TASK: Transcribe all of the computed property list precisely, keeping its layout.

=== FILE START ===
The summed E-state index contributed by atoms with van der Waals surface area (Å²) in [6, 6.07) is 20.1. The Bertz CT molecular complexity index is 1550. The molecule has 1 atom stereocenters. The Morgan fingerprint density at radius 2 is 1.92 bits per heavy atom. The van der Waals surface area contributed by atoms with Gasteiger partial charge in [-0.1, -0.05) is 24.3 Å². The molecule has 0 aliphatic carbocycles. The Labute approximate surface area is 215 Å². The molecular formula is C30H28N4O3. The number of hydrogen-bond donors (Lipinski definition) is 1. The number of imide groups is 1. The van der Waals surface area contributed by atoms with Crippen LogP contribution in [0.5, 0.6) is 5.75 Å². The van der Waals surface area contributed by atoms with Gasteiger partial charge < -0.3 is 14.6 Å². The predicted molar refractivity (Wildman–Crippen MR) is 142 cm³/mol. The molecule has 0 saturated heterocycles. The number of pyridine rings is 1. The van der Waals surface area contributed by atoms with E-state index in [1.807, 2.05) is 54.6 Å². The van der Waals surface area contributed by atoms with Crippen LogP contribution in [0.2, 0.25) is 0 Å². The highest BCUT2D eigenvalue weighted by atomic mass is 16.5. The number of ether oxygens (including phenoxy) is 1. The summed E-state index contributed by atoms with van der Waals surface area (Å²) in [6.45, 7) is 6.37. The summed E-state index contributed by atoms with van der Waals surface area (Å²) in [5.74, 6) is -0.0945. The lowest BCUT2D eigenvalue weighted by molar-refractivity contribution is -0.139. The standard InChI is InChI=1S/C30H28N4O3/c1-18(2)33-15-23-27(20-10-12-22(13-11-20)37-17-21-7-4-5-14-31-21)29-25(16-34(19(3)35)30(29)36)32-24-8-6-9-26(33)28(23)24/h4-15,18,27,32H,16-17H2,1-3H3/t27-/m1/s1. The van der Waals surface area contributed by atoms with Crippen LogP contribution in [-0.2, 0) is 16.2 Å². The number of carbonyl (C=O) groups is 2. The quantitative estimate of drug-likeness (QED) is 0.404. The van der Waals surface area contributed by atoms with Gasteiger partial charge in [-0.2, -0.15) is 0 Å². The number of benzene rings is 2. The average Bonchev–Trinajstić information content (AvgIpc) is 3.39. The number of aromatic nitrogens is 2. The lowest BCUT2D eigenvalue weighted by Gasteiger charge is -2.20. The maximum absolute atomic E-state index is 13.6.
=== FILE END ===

The summed E-state index contributed by atoms with van der Waals surface area (Å²) in [6, 6.07) is 20.1. The Bertz CT molecular complexity index is 1550. The molecule has 1 atom stereocenters. The Morgan fingerprint density at radius 2 is 1.92 bits per heavy atom. The van der Waals surface area contributed by atoms with Gasteiger partial charge in [-0.1, -0.05) is 24.3 Å². The molecule has 0 aliphatic carbocycles. The Labute approximate surface area is 215 Å². The molecular formula is C30H28N4O3. The number of hydrogen-bond donors (Lipinski definition) is 1. The number of imide groups is 1. The van der Waals surface area contributed by atoms with Crippen LogP contribution in [0.5, 0.6) is 5.75 Å². The van der Waals surface area contributed by atoms with Gasteiger partial charge < -0.3 is 14.6 Å². The predicted molar refractivity (Wildman–Crippen MR) is 142 cm³/mol. The molecule has 0 saturated heterocycles. The number of pyridine rings is 1. The van der Waals surface area contributed by atoms with E-state index in [1.807, 2.05) is 54.6 Å². The van der Waals surface area contributed by atoms with Crippen LogP contribution in [0.2, 0.25) is 0 Å². The highest BCUT2D eigenvalue weighted by atomic mass is 16.5. The number of ether oxygens (including phenoxy) is 1. The summed E-state index contributed by atoms with van der Waals surface area (Å²) in [6.45, 7) is 6.37. The summed E-state index contributed by atoms with van der Waals surface area (Å²) in [5.74, 6) is -0.0945. The lowest BCUT2D eigenvalue weighted by molar-refractivity contribution is -0.139. The standard InChI is InChI=1S/C30H28N4O3/c1-18(2)33-15-23-27(20-10-12-22(13-11-20)37-17-21-7-4-5-14-31-21)29-25(16-34(19(3)35)30(29)36)32-24-8-6-9-26(33)28(23)24/h4-15,18,27,32H,16-17H2,1-3H3/t27-/m1/s1. The van der Waals surface area contributed by atoms with Crippen LogP contribution in [-0.2, 0) is 16.2 Å². The number of carbonyl (C=O) groups is 2. The quantitative estimate of drug-likeness (QED) is 0.404. The van der Waals surface area contributed by atoms with Gasteiger partial charge in [-0.2, -0.15) is 0 Å². The number of benzene rings is 2. The average Bonchev–Trinajstić information content (AvgIpc) is 3.39. The number of aromatic nitrogens is 2. The lowest BCUT2D eigenvalue weighted by Gasteiger charge is -2.20. The maximum absolute atomic E-state index is 13.6.